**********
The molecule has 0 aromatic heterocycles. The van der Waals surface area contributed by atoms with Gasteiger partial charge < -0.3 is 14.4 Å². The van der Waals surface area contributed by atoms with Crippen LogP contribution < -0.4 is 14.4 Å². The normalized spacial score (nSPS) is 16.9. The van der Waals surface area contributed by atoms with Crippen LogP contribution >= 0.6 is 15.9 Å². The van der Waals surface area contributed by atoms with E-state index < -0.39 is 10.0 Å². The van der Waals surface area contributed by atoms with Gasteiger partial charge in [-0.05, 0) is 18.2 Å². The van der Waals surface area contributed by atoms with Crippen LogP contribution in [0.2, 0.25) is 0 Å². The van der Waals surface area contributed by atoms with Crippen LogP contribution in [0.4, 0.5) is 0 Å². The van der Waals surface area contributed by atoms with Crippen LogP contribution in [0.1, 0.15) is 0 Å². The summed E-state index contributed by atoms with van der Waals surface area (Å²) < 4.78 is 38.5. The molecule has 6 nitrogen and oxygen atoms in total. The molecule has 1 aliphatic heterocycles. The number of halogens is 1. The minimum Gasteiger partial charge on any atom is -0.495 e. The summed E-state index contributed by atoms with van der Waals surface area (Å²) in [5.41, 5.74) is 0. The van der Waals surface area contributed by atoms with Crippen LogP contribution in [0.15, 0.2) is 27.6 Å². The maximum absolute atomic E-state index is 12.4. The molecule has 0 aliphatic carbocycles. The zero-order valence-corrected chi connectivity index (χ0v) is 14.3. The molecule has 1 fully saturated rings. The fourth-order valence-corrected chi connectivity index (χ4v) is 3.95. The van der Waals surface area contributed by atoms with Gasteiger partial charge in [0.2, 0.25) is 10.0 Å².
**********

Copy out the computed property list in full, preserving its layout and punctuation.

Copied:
The molecule has 0 aromatic heterocycles. The van der Waals surface area contributed by atoms with Gasteiger partial charge < -0.3 is 14.4 Å². The van der Waals surface area contributed by atoms with Crippen LogP contribution < -0.4 is 14.4 Å². The normalized spacial score (nSPS) is 16.9. The van der Waals surface area contributed by atoms with Crippen LogP contribution >= 0.6 is 15.9 Å². The van der Waals surface area contributed by atoms with E-state index < -0.39 is 10.0 Å². The van der Waals surface area contributed by atoms with Gasteiger partial charge in [-0.05, 0) is 18.2 Å². The van der Waals surface area contributed by atoms with Crippen LogP contribution in [0.2, 0.25) is 0 Å². The van der Waals surface area contributed by atoms with Crippen LogP contribution in [0.4, 0.5) is 0 Å². The van der Waals surface area contributed by atoms with Crippen LogP contribution in [0.1, 0.15) is 0 Å². The summed E-state index contributed by atoms with van der Waals surface area (Å²) < 4.78 is 38.5. The molecule has 6 nitrogen and oxygen atoms in total. The molecule has 1 aliphatic heterocycles. The number of halogens is 1. The minimum Gasteiger partial charge on any atom is -0.495 e. The summed E-state index contributed by atoms with van der Waals surface area (Å²) in [5.41, 5.74) is 0. The van der Waals surface area contributed by atoms with Crippen LogP contribution in [0.15, 0.2) is 27.6 Å². The maximum absolute atomic E-state index is 12.4. The molecule has 0 aliphatic carbocycles. The zero-order valence-corrected chi connectivity index (χ0v) is 14.3. The molecule has 1 fully saturated rings. The fourth-order valence-corrected chi connectivity index (χ4v) is 3.95. The van der Waals surface area contributed by atoms with Gasteiger partial charge in [0.2, 0.25) is 10.0 Å².